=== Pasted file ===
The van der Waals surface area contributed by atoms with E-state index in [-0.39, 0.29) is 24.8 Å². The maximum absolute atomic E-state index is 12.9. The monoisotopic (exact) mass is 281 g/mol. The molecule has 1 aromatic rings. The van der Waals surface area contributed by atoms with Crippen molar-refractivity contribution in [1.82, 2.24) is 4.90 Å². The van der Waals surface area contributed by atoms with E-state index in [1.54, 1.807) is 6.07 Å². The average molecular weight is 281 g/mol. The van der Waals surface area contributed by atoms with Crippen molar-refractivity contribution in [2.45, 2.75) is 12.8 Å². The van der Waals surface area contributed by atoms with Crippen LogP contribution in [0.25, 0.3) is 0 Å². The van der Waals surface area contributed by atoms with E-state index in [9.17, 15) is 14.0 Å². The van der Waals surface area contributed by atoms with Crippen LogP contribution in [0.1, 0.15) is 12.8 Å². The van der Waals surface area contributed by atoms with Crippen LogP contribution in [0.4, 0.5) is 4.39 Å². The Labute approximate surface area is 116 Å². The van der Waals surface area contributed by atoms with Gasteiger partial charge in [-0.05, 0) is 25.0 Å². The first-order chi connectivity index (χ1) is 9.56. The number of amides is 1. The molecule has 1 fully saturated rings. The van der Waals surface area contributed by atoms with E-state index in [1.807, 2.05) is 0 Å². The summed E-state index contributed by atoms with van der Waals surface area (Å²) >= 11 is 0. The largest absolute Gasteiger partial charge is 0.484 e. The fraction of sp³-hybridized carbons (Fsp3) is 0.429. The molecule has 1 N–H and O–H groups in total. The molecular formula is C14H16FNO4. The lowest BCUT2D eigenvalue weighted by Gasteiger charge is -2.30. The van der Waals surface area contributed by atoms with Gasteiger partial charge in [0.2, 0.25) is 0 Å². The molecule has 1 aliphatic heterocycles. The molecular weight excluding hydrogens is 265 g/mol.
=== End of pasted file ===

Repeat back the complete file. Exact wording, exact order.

The van der Waals surface area contributed by atoms with E-state index in [-0.39, 0.29) is 24.8 Å². The maximum absolute atomic E-state index is 12.9. The monoisotopic (exact) mass is 281 g/mol. The molecule has 1 aromatic rings. The van der Waals surface area contributed by atoms with Crippen molar-refractivity contribution in [1.82, 2.24) is 4.90 Å². The van der Waals surface area contributed by atoms with E-state index in [1.54, 1.807) is 6.07 Å². The average molecular weight is 281 g/mol. The van der Waals surface area contributed by atoms with Crippen molar-refractivity contribution in [2.45, 2.75) is 12.8 Å². The van der Waals surface area contributed by atoms with Crippen LogP contribution in [0.25, 0.3) is 0 Å². The van der Waals surface area contributed by atoms with E-state index in [9.17, 15) is 14.0 Å². The van der Waals surface area contributed by atoms with Crippen LogP contribution in [0.1, 0.15) is 12.8 Å². The van der Waals surface area contributed by atoms with Crippen LogP contribution in [0.4, 0.5) is 4.39 Å². The Labute approximate surface area is 116 Å². The van der Waals surface area contributed by atoms with Gasteiger partial charge in [-0.05, 0) is 25.0 Å². The first-order chi connectivity index (χ1) is 9.56. The number of amides is 1. The molecule has 1 fully saturated rings. The van der Waals surface area contributed by atoms with E-state index in [1.807, 2.05) is 0 Å². The summed E-state index contributed by atoms with van der Waals surface area (Å²) >= 11 is 0. The largest absolute Gasteiger partial charge is 0.484 e. The fraction of sp³-hybridized carbons (Fsp3) is 0.429. The molecule has 1 N–H and O–H groups in total. The molecular formula is C14H16FNO4. The lowest BCUT2D eigenvalue weighted by Gasteiger charge is -2.30. The van der Waals surface area contributed by atoms with Gasteiger partial charge in [0.2, 0.25) is 0 Å². The molecule has 1 aliphatic heterocycles. The molecular weight excluding hydrogens is 265 g/mol.